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  • Provenance

    Sidney Janis Gallery, New York; Green Gallery, New York; The Collection of Samuel and Luella Maslon

  • Exhibited

    New York, The American Federation of Arts, The Figure-International, September 1965 - September 1966

  • Literature

    American Federation of Arts, ed. The Figure-International, 1965, cat. no. 34 (illustrated)

  • Catalogue Essay


    Pop artist Tom Wesselmann’s celebrated Great American Nudes series began in 1961 as an afterthought of a dream concerning the phrase “red, white, and blue.” From there, he decided to paint his nudes in a palette limited to those colors and any colors associated with patriotic motifs such as gold and khaki. By 1964, he began the shaped nudes, such as the present lot, which took their entire shape from the silhouette of the body but cropped as though it were still within a rectangular painting.The works from this series produced a visually stunning foray into the artistic motifs explored in an American society just before the explosion of the sexual revolution where nudity in publications was still illegal and sexual freedom was a topic only whispered about.
    Despite the controversial nature of the artist’s Nudes, the artist continued to push the boundaries of manipulating the female form into sensual abstraction. At times, he struggled deeply with how to create works that penetrated beyond the simplicity of a beautiful, naked woman into depicting a bold, mystical creature made up entirely of line and form. As Silm Stealingworth stated in his seminal monograph Tom Wesselmann, “The artist was conflicted on how to handle his nudes- whether to make them more abstract or more realistic.Wesselmann lends his talents to a gradual abstraction, the figure of the nude is one large shape with few details.The mass dominates the sense of realness.The figures dealt primarily with their presence. Almost all faces were left off because the nudes were not intended to be portraits in any sense. Personality would interfere with the bluntness of the fact of the nude. When body features were included, they were those important to erotic simplification, like lips and nipples. There was no modelling, no hint at dimension. Simply drawn lines were virtually a collage element- the addition of drawing to the painting. Historically, the nude as a subject has a somewhat intimate and personal relationship to the viewer. Wesselmann’s nudes transcended these characteristics. They abandoned human relationships and as a presence became more blunt and aggressive.” (S. Stealingworth, Tom Wesselmann, 1980, NewYork, pp. 23-24).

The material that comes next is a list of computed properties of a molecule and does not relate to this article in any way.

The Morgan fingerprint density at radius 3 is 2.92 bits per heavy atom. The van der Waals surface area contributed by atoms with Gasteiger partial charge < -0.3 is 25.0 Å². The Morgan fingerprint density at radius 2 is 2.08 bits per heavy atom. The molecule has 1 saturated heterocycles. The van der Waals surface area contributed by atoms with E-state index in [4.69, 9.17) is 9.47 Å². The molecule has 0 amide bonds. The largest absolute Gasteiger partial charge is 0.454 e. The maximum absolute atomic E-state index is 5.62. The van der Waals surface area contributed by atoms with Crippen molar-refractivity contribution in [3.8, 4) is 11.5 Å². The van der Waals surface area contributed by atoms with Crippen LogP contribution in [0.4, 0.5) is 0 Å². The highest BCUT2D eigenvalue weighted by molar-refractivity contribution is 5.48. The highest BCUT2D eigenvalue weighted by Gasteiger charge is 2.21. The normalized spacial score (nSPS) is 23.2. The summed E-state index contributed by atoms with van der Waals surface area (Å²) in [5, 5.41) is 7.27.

• Artist Biography

    Tom Wesselmann

    American • 1931 - 2004

    As a former cartoonist and leading figure of the Pop Art movement, Tom Wesselmann spent many years of his life repurposing popular imagery to produce small to large-scale works that burst with color. Active at a time when artists were moving away from the realism of figurative painting and growing increasingly interested in abstraction, Wesselmann opted for an antithetical approach: He took elements of city life that were both sensual and practical and represented them in a way that mirrored Roy Lichtenstein and Andy Warhol's own methodologies.

    Wesselmann considered pop culture objects as exclusively visual elements and incorporated them in his works as pure containers of bold color. This color palette became the foundation for his now-iconic suggestive figurative canvases, often depicting reclining nudes or women's lips balancing a cigarette.

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32

Study for Great American Nude # 75

1965
Acrylic and pencil on paper.
13 x 12 1/8 in. (33 x 30.8 cm).
Signed and dated “Wesselmann 65” upper left; dated “3/65 upper right.

Estimate
$150,000 - 200,000 

Sold for $140,500

Contemporary Art Part I

13 Nov 2008, 7pm
New York